Overall Rating: 4.5 (of 5)
Rating Votes %
4249 76 ||
673 12 ||
185 3 ||
94 2 ||
361 6 ||
From 5562 votes total
Rate This Lesson
Rate from 1 (poor) to 5 (best)
Send Feedback

A Guide for Beginners - Major Chords

Christopher Sung (9641) · [archive]
Style: Basics · Level: Beginner · Tempo: 120
Pages: 1 2 3 4 5 6 7

Major Chords
When you first start playing guitar, the easiest chords to play are the ones requiring the least amount of fingers, and in the least awkward positions. This usually means that one or more open strings are involved, meaning that you play that string but you don't need to place a finger on it. Major chords are perhaps the most common type of chord found in Western music, and are traditionally the first chords that a beginning guitarist learns.

One mnemonic that teachers use to help remember the most common major chords is the the word CAGED. This stands for the

  • C Major
  • A Major
  • G Major
  • E Major
  • D Major

chords. Each of these chords has its own special fingering which we will go over in this lesson, and gradually these shapes will become second nature to you (trust me on this). When someone said that rock and roll is basically "three chords and an attitude", the three chords they were talking about are some subset of the chords you will learn in this lesson. If you can play these chords comfortably, you can play some blues, Beatles, Nirvana, and a lot of other cool music.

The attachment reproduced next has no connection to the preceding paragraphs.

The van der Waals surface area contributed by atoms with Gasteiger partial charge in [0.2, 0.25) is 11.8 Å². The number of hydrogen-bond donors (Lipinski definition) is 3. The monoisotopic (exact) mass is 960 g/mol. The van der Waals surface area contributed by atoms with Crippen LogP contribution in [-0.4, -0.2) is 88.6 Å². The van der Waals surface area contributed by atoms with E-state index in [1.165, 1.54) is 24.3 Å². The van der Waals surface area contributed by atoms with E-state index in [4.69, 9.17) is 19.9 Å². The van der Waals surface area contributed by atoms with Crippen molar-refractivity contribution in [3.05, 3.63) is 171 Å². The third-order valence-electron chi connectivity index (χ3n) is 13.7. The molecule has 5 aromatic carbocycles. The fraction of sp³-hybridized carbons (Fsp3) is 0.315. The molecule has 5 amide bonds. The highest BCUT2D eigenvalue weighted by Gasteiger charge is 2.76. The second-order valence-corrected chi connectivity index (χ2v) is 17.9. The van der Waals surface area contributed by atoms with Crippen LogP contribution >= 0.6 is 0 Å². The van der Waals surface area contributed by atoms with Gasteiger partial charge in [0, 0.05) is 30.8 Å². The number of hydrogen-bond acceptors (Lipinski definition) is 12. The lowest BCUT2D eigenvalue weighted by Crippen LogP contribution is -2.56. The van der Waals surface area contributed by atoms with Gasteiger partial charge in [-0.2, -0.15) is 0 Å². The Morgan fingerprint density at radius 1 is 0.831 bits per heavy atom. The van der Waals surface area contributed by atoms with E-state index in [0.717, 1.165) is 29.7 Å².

For now, I don't want you to worry about strumming or rhythm. I just want you to concentrate on each chord, how it sounds, and how it feels under your fingers. Also, keep in mind that becoming comfortable with these fingerings and switching back and forth between them is one of the hardest tasks you'll ever endure and is usually the difference between those who have fun playing their guitar, and those that keep it in the case under their bed.